Understanding Divide and Conquer Algorithms?

What are the Divide and Conquer algorithms?

Divide and conquer is where you divide a massive problem up into much smaller, much more comfortable to solve problems.

But how does it work? And why are we trying this approach? Solving a smaller problem is more natural than solving a big one.  So divide and conquer algorithm tries to break a problem down into as many little easily manageable chunks as possible since it is easier to solve with small pieces. It does this with recursion.


Merge Sort Algorithm using Divide and Conquer

To implement a divide and conquer algorithm, we first must understand what Recursion is and how to use it? Recursion is a topic which gets hard to understand, but its a significant one.  Now to understand recursion lets take the example of a Russian doll.

Now if you see them at first glance, it seems that there is a single doll. But if you open this one. There is a slightly smaller one inside. If you take this new one and open it, there is a somewhat smaller doll than this one, and this continues,  you keep opening the doll, and a new smaller Russian doll comes from inside. This process ends when you find a doll which does not open. Its the smallest one and problem now has a terminating point. So you get many different Russian dolls from the initial one.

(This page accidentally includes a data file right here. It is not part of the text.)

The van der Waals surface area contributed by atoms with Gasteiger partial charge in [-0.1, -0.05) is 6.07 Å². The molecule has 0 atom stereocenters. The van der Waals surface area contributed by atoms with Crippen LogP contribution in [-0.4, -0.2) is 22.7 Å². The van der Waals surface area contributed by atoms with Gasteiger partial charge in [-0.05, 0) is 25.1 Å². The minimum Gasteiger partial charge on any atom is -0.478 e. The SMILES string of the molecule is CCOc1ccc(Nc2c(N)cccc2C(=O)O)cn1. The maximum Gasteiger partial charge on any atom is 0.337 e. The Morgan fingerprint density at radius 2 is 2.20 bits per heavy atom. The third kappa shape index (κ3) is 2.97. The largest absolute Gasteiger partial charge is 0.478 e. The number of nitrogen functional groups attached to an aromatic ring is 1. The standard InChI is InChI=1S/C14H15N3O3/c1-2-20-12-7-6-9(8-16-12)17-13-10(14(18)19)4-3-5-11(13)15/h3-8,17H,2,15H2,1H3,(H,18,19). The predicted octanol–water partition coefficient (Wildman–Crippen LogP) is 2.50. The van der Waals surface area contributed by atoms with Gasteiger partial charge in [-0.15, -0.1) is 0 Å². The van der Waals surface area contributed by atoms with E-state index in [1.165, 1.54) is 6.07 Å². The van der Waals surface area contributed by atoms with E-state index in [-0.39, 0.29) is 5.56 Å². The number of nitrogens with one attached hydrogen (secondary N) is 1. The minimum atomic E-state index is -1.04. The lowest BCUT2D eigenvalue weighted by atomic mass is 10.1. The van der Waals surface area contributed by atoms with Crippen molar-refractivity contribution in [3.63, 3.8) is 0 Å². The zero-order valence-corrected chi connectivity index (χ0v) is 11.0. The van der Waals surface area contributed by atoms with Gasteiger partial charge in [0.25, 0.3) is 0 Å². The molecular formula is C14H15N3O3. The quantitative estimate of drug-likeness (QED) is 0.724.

What do Russian dolls have to do with algorithms? Just as one Russian doll has within it a smaller Russian doll, which has an even smaller Russian doll within it, all the way down to a tiny Russian doll that is too small to contain another, we’ll see how to design an algorithm to solve a problem by solving a smaller instance of the same problem, unless the problem is so small that we can just solve it directly.

 The idea of recursion has two simple rules:
  • Each recursive call should be on a smaller instance of the same problem.
  • The recursive calls must eventually reach a base case, which can be solved directly.

Recursion is an excellent approach for specific problems, and many algorithms lend themselves to recursive solutions. However, recursive algorithms can be inefficient in terms of both time and space.

If you really want to understand recursion, then tower of Hanoi is a great example for understanding recursion. Khan Academy has a great resource for understanding the problem at this link.

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